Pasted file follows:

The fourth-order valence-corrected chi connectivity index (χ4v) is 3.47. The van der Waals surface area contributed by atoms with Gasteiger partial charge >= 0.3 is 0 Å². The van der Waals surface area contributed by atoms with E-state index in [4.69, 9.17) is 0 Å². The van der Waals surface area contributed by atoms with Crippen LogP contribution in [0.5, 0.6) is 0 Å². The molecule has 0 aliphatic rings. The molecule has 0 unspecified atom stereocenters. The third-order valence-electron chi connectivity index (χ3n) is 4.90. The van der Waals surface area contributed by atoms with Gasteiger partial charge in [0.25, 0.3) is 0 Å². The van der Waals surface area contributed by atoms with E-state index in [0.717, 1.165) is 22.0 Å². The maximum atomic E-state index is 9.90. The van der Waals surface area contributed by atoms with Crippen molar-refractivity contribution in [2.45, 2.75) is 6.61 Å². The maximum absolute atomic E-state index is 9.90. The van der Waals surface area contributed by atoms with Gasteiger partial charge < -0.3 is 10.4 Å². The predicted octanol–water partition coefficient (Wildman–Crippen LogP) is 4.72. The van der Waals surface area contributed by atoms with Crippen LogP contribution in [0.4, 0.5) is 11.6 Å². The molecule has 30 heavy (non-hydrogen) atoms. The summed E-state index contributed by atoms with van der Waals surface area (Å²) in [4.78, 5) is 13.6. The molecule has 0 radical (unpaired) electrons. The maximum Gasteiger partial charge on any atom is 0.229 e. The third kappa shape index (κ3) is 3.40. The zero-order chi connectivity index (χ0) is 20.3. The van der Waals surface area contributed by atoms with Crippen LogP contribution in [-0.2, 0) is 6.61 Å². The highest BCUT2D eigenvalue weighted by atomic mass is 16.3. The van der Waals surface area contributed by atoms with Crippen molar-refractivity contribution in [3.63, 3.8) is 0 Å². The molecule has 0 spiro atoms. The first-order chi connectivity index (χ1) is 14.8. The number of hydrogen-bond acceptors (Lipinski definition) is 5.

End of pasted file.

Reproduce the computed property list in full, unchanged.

The fourth-order valence-corrected chi connectivity index (χ4v) is 3.47. The van der Waals surface area contributed by atoms with Gasteiger partial charge >= 0.3 is 0 Å². The van der Waals surface area contributed by atoms with E-state index in [4.69, 9.17) is 0 Å². The van der Waals surface area contributed by atoms with Crippen LogP contribution in [0.5, 0.6) is 0 Å². The molecule has 0 aliphatic rings. The molecule has 0 unspecified atom stereocenters. The third-order valence-electron chi connectivity index (χ3n) is 4.90. The van der Waals surface area contributed by atoms with Gasteiger partial charge in [0.25, 0.3) is 0 Å². The van der Waals surface area contributed by atoms with E-state index in [0.717, 1.165) is 22.0 Å². The maximum atomic E-state index is 9.90. The van der Waals surface area contributed by atoms with Crippen molar-refractivity contribution in [2.45, 2.75) is 6.61 Å². The maximum absolute atomic E-state index is 9.90. The van der Waals surface area contributed by atoms with Gasteiger partial charge < -0.3 is 10.4 Å². The predicted octanol–water partition coefficient (Wildman–Crippen LogP) is 4.72. The van der Waals surface area contributed by atoms with Crippen LogP contribution in [0.4, 0.5) is 11.6 Å². The molecule has 30 heavy (non-hydrogen) atoms. The summed E-state index contributed by atoms with van der Waals surface area (Å²) in [4.78, 5) is 13.6. The molecule has 0 radical (unpaired) electrons. The maximum Gasteiger partial charge on any atom is 0.229 e. The third kappa shape index (κ3) is 3.40. The zero-order chi connectivity index (χ0) is 20.3. The van der Waals surface area contributed by atoms with Crippen LogP contribution in [-0.2, 0) is 6.61 Å². The highest BCUT2D eigenvalue weighted by atomic mass is 16.3. The van der Waals surface area contributed by atoms with Crippen molar-refractivity contribution in [3.63, 3.8) is 0 Å². The molecule has 0 spiro atoms. The first-order chi connectivity index (χ1) is 14.8. The number of hydrogen-bond acceptors (Lipinski definition) is 5.